* passing is 134, measured 132 ** passing is 1.14, measured 1.14
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File under 'forgot to note':
For the 3rd test, I reconnected the MSD Blaster Ignition. It was present on the 1st and 3rd tests, but not on the 2nd.
http://www.msdignition.com/ignition_1_5900.htm
Simpson wrote:

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aarcuda69062 wrote:

As long as you do the run/ chop the throttle/ and shut down a plug reading is pretty good. The problem is that you don't want it to idle much if you want a good reading. Now if you really want to play with it at idle a gas analyzer works. So does a set of color tune plugs. But on an installed engine where you can't see the plugs real well they are no fun to use. But they do show how well the manifold actually spreads the mix around, or not in the case of some engines.
--
Steve W.

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Simpson wrote:.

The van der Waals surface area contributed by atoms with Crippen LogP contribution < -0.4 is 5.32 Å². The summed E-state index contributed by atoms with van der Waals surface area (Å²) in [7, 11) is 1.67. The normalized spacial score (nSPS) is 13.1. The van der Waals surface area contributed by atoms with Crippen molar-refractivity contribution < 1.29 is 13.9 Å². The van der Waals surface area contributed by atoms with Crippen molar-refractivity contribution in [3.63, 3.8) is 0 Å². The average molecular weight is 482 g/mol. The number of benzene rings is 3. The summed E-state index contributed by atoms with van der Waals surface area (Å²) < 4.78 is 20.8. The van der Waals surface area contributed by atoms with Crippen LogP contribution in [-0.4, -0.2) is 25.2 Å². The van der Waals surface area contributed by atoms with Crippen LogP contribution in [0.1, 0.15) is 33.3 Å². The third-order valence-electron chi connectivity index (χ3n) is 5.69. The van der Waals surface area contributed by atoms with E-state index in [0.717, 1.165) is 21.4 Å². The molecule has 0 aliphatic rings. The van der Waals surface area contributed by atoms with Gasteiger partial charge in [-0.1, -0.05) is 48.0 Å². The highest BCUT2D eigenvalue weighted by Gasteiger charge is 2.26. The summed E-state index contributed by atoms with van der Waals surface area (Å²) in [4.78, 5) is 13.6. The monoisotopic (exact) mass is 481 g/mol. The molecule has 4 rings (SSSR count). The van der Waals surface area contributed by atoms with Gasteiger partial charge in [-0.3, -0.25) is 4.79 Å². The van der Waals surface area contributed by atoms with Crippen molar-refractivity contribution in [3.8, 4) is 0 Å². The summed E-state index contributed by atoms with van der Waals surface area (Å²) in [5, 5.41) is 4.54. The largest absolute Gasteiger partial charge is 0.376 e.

One more way, a fresh oil change using conventional oil.
High HC's can come from oil getting past the rings also so a really thin oil or old oil that goes 'thin' can bump them up.
Mike 86/00 CJ7 Laredo, 33x9.5 BFG Muds, 'glass nose to tail in '00 'New' frame in the works for '08. Some Canadian Bush Trip and Build Photos: http://mikeromainjeeptrips.shutterfly.com
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Mike Romain wrote:

Oil is fresh and the rings seem to be in good shape. I can go all the way between oil changes at 3,000 miles without having to add a quart. I bought it new and changed oil and filter fairly regularly.

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Simpson wrote:

Mine has read high HC's with a lean miss on mine once.

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really lean conditions don't burn hotter please explain why melted holes in pistons don't result from leaned out fuel mixtures?????
aarcuda69062 wrote: